Prime Minister Shinzo Abe on Friday once again urged business leaders to raise wages by 3 percent in fiscal 2018, and asked for aggressive investment to boost the country’s economy.
“To create a virtuous cycle in the economy, I ask you to hike wages by 3 percent,” Abe said in a speech at a party organized by Japan’s three major business lobbies to celebrate New Year’s.
Abe called for accelerated investment, particularly in the areas of artificial intelligence and the internet of things, to increase global competitiveness.
He presented a more specific figure for the fiscal year starting April, after asking for pay rises of more than 2 percent for the current fiscal year. Abe has repeatedly made such requests to help boost the country’s consumption, along with other “Abenomics” policy measures aimed at beating chronic deflation.
In October, Abe called on companies to accept 3 percent pay hikes in spring negotiations between management and labor unions.
Sadayuki Sakakibara, chairman of the Japan Business Federation, known as the Keidanren, supported Abe’s request for 3 percent wage hikes at a press conference following the New Year gathering.
“Earnings at Japanese firms are extremely strong… so wage hikes have become a social issue… I’m hoping wages will rise 3 percent,” Sakakibara said.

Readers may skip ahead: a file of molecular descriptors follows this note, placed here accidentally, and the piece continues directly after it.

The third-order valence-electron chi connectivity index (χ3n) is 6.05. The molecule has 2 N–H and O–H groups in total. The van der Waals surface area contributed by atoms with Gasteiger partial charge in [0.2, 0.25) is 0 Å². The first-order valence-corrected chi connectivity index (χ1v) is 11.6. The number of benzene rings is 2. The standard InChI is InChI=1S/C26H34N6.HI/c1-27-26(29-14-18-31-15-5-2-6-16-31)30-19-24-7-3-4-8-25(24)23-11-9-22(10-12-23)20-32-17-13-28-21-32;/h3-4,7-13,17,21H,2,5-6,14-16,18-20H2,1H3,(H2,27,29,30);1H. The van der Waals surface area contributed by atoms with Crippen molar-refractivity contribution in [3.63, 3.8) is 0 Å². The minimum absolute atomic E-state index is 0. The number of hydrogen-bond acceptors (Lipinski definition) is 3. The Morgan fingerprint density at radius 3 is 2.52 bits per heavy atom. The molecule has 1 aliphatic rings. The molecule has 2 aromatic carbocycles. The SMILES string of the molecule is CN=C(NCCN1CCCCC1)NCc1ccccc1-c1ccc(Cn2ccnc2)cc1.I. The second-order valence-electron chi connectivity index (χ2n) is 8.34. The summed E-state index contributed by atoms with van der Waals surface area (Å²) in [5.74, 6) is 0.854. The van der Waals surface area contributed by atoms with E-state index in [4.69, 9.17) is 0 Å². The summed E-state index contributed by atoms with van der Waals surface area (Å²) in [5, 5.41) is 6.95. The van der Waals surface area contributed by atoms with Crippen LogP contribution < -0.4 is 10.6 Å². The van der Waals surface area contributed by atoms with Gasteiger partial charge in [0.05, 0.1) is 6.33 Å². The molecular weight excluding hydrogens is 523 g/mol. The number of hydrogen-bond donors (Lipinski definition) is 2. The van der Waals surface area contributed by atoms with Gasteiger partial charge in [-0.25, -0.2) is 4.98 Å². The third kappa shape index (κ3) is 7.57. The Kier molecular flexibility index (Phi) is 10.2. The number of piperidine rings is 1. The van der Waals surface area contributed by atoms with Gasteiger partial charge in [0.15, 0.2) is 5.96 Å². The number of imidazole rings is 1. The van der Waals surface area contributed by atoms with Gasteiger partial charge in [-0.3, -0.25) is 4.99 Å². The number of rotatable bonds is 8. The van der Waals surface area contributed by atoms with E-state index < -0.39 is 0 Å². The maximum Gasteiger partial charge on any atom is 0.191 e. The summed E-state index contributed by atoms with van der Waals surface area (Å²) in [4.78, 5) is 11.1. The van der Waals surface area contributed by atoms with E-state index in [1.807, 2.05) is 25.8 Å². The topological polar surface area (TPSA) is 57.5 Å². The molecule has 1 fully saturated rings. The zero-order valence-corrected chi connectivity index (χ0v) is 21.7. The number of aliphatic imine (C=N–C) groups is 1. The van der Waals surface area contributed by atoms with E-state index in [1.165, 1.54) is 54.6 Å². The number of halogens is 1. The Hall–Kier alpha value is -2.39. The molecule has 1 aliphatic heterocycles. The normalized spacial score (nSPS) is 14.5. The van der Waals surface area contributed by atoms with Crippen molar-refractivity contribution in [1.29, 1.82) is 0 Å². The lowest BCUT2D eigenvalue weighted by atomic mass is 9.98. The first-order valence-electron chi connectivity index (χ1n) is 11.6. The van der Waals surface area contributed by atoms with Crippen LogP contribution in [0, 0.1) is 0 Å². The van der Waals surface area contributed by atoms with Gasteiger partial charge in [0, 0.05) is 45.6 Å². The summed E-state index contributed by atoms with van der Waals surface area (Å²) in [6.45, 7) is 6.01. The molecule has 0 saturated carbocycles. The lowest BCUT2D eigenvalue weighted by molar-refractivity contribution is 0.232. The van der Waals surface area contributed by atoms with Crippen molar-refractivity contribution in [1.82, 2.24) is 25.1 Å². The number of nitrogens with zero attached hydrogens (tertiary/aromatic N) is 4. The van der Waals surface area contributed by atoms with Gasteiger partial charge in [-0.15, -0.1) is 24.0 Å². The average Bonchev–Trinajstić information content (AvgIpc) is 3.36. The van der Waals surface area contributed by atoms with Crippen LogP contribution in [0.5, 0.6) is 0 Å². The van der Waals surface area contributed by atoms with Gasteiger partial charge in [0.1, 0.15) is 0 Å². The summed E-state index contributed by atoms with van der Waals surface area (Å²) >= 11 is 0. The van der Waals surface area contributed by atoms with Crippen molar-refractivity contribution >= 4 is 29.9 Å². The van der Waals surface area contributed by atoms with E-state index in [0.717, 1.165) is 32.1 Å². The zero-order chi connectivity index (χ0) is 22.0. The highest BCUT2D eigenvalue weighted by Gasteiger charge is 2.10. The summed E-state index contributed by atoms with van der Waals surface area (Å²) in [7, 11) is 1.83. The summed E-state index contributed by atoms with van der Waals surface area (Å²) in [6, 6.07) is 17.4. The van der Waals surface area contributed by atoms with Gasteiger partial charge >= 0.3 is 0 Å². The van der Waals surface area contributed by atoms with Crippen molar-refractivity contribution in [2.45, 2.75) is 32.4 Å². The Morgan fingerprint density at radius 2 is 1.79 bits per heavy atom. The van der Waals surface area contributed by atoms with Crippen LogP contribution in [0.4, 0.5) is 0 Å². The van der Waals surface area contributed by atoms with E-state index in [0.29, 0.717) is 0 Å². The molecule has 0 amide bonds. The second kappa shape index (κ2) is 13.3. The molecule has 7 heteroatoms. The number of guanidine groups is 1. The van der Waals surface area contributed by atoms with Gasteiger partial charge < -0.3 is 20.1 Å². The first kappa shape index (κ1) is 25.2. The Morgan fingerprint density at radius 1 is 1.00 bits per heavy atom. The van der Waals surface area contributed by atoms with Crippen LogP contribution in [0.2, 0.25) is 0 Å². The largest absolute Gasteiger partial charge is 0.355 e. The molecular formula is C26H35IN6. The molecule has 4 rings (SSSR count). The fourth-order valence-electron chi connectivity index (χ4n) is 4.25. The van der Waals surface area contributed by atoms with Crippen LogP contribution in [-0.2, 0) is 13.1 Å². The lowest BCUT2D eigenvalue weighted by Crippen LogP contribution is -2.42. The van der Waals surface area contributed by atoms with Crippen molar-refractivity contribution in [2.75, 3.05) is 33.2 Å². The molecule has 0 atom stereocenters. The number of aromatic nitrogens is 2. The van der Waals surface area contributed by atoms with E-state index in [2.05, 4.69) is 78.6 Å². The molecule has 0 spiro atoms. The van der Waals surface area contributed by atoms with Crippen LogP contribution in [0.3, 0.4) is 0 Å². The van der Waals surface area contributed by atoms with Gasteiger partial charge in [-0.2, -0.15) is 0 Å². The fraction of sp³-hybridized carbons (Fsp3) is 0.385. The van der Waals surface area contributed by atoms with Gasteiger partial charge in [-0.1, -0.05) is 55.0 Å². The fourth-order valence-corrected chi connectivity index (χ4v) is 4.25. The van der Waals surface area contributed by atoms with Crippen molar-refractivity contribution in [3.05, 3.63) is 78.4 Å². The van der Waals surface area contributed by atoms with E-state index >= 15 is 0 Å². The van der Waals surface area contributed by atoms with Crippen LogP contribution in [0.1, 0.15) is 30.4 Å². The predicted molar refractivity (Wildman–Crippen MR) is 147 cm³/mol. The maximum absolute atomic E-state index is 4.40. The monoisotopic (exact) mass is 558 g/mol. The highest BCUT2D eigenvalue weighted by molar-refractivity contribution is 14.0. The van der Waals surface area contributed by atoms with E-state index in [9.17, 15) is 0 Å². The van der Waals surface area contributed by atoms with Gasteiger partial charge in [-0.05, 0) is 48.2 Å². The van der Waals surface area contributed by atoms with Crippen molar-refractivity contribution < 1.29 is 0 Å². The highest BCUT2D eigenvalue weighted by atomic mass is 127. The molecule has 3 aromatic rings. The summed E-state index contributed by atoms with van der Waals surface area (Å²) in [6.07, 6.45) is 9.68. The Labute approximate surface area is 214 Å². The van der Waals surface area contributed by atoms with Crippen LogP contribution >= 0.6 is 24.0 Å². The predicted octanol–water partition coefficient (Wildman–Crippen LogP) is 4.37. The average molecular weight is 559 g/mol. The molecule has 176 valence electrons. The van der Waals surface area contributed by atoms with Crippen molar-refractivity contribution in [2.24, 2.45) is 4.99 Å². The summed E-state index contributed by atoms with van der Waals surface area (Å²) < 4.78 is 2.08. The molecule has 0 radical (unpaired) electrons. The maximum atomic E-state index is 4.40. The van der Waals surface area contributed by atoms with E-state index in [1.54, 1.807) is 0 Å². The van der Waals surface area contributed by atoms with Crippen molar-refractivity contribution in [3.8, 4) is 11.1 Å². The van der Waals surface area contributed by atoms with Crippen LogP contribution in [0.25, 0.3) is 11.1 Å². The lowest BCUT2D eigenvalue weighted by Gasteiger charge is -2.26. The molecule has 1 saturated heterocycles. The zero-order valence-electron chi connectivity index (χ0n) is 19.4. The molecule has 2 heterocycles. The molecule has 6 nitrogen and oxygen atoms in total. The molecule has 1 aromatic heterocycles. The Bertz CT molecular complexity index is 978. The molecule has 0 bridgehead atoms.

Akio Mimura, chairman of the Japan Chamber of Commerce and Industry, urged Japanese companies to use more of their rising cash holdings to raise wages, though cash-rich major firms have been cautious about reducing their savings. “Management should be embarrassed that cash is piling up. One way to use it is (to raise) wages,” he said at the news conference.
Toyota Motor Corp. President Akio Toyoda told reporters at the party that his company “will hold intensive talks” with unions on wage hikes. The outcome at Toyota is seen as a bellwether for other Japanese companies in the annual spring wage negotiations. Toyoda also said 2018 will be a year of “speed and openness.” “The car industry is in the midst of a once-in-a-century transformation and we don’t know what the right answer is … so we need to be alert,” he said.
Panasonic Corp. Chairman Shusaku Nagae said that a 3 percent wage hike would be a “tough hurdle to clear,” noting that his company has increased basic pay for the past four years.
The party was organized by the Japan Business Federation, the Japan Chamber of Commerce and Industry, and the Japan Association of Corporate Executives.
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